I WAS RECENTLY looking at one of those “whatever happened to” top 10 lists. In this case, it was about a select group of celebrities and their money—or lack thereof. The point of the list: All of these people, who had made millions, were broke or worse. Several had filed for bankruptcy more than once. Others were deep in debt and most owed hundreds of thousands to the IRS. One former star, who once earned several million dollars a year, had $5,000 in the bank.
How does that happen? I guess their celebrity status was no guarantee they’d be smart or act responsibly. In some cases, they were duped into poor investments. But the overriding cause of their woes was out-of-control spending, living lavishly during the peak of their stardom with little regard for the future.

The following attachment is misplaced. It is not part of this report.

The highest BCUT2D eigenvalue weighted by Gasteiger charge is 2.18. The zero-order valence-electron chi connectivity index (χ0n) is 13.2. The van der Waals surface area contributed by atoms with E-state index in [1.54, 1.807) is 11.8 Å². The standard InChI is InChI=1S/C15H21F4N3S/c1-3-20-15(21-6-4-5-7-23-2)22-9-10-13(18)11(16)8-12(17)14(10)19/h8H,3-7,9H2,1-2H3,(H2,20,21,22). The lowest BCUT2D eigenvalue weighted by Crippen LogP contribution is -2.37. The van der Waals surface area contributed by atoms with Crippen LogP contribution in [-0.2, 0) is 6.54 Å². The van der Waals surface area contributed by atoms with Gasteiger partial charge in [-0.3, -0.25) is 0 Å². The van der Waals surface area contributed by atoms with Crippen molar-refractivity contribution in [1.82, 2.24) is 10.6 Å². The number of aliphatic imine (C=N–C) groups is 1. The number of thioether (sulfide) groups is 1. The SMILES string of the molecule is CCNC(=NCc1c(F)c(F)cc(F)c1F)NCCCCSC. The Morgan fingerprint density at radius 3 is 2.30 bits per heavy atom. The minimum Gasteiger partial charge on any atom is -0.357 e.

Why should we care about these folks? They provide a good learning experience for us mortals, and especially young people who idolize these celebrities and their lifestyles.Overspending, ignoring future financial needs and not learning to manage money are common failures for many Americans. But why are we surprised? Formal financial education is very limited.
Source: Clueless – HumbleDollar
Clueless – HumbleDollar Why the lack of financial education is a national problem